Later in the afternoon (when the office woodwork was safely under its second coat of finish) I again looked up to an unfamiliar car coming up the drive. It took me a minute this time to realize that I had indeed already met the couple who got out of the car. Laughing, they introduced me to their youngest son - who was seven years old when they moved out of the Einsel House. This was the last family to rent the property from our first Sunday visitor, having lived here from 1995-1997. And then followed another wonderful time, with a different memory bubbling up every few steps. It was fun to watch their son as he walked around. Being so young when his family left, his memories of the house were fuzzier than his parents', but as we went from room to room he became more and more animated. It was clear that being in the house (and listening to his parents' stories) helped bring his own memories back in focus.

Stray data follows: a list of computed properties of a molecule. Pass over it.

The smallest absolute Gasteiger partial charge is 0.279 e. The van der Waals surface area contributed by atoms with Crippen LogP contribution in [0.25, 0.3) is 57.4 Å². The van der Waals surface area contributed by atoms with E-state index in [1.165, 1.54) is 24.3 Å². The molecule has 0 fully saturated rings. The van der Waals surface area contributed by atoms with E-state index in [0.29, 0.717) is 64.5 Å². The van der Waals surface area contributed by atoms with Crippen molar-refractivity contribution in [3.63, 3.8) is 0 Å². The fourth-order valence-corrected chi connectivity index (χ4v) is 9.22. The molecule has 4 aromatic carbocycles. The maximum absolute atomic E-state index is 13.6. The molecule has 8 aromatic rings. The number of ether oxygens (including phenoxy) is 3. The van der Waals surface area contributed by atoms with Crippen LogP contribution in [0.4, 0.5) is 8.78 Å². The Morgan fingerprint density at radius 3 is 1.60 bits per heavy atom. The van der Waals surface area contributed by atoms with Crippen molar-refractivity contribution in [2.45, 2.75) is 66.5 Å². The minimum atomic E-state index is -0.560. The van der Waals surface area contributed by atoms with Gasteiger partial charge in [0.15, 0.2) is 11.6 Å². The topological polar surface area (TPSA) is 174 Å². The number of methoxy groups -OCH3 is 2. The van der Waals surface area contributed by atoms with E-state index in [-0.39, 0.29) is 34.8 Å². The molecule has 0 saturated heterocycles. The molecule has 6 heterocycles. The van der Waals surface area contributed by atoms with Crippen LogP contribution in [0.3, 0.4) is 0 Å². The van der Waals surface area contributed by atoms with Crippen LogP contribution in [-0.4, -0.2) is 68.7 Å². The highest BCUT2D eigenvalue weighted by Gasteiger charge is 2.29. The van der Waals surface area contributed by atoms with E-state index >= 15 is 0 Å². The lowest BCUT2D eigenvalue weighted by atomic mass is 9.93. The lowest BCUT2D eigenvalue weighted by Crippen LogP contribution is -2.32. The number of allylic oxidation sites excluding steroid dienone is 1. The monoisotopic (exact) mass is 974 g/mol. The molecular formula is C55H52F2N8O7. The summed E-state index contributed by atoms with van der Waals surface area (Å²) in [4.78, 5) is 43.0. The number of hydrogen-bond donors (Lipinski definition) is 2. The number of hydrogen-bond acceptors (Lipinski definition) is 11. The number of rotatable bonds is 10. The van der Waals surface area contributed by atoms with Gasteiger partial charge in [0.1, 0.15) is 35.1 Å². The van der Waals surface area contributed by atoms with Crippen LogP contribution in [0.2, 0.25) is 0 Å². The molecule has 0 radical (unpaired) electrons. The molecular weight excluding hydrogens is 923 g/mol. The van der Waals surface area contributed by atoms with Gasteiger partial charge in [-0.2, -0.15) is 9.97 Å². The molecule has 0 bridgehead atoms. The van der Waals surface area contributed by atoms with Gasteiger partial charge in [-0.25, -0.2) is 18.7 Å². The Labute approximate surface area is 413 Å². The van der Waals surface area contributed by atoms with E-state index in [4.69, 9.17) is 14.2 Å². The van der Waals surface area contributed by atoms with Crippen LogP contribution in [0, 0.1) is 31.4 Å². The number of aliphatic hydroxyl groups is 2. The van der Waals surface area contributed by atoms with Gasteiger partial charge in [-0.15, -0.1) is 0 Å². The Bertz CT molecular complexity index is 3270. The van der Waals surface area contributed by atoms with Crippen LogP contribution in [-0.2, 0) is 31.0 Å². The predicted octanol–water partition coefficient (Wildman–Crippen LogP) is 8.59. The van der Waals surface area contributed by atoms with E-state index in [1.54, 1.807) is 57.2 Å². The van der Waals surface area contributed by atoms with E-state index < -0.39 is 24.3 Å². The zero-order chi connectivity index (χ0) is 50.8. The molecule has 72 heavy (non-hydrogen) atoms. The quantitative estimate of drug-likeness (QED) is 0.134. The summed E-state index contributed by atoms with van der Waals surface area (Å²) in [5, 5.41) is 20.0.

Charles and I owe the H family a special thank you. As I mentioned above, we had met them before, but that meeting had been more than a year prior to their Sunday visit. As this blog has chronicled, the story of how we wound up with the Einsel House is a bit unconventional. Typically, when you buy a house at sheriff sale you are buying "as is", without any knowledge or any chance to inspect the property. Thanks to my job, we found out in January of 2009 that the Einsel House would probably wind up at sheriff sale, but we also knew that the process would be a lengthy one. Just by driving by we knew we were very interested in the property, but without a chance to see the home's interior we weren't sure how interested we were. Charles in particular thought it was crazy to twiddle our thumbs for months - in a buyer's market - waiting for a house that we could only view from end of the (quite long) driveway. And I must admit, although 'a few months' doesn't sound that long in the grand scheme of things, it sure feels long when you are actually living it.